How can having a dog affect homeowners insurance?


Insurance companies consider dog owners high liability risk clients. This is not surprising, given the high percentage of dog-bite incidents - around 5 million nationwide every year. Dog-bite claims constitute a considerable share of all liability claims, with dog owners having to pay injury compensation amounting to tens of thousands of dollars.

So, as you see, cute though dogs can be, they may cause other people a lot of pain and suffering, and as a result, cost you a fortune in third-party injury damages.

The good news is that your Homeowners insurance provides special liability coverage, including protection against dog-bite liability. The bad news is that you can lose your homeowners insurance policy if your dog bites somebody.

Dogs - Home Owners' Friends or Foes?

Dogs are great fun to have and can bring you a lot of positive emotions. However, they can leave you in a financial mess if they attack another person. Once a dog-bite liability claim is filed against you, your insurance provider will pay the damages on your behalf, as agreed in the insurance contract.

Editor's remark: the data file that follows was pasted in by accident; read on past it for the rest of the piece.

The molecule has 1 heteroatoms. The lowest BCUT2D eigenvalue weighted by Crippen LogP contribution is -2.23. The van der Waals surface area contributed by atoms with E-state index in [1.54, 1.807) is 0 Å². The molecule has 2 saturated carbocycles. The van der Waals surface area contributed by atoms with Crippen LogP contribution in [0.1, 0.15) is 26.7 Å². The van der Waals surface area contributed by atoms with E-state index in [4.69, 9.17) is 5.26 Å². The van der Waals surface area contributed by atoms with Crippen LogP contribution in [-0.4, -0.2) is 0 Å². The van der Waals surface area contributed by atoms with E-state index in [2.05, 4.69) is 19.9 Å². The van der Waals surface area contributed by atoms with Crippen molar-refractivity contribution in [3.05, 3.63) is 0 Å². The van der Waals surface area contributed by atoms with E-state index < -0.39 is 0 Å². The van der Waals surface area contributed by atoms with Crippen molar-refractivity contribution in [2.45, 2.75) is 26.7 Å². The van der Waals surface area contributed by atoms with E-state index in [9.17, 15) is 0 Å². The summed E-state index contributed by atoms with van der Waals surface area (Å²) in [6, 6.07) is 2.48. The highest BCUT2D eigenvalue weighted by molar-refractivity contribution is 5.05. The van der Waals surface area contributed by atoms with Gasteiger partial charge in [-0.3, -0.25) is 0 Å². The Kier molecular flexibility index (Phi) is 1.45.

However, as a result of the claim, your insurer will most probably raise your premium considerably, or add a dog bite liability exclusion to your existing policy. Even worse, the insurance company may refuse to renew your policy unless you get rid of your four-legged pal... and finding a new home insurance policy with a dog-bite claim under your belt can be a mission impossible to achieve.

Some insurance companies insure themselves against loss by making owners of dogs considered vicious pay higher insurance costs or restrain them with chains or muzzles.

Homeowners Insurance and Dog Owner Liability

Depending on the state, dog owner liability laws can be more lenient or harsher:

  • In states enforcing negligence laws, liability is imposed if a dog owner is determined to have exercised gross negligence resulting in a dog bite.
  • Other states only impose liability on dog owners who are proven to have been aware of the possibility that their dog may bite other people.
  • Most of the states apply the the strict liability law according to which dog owners are automatically liable by virtue of being the owner of the dog.
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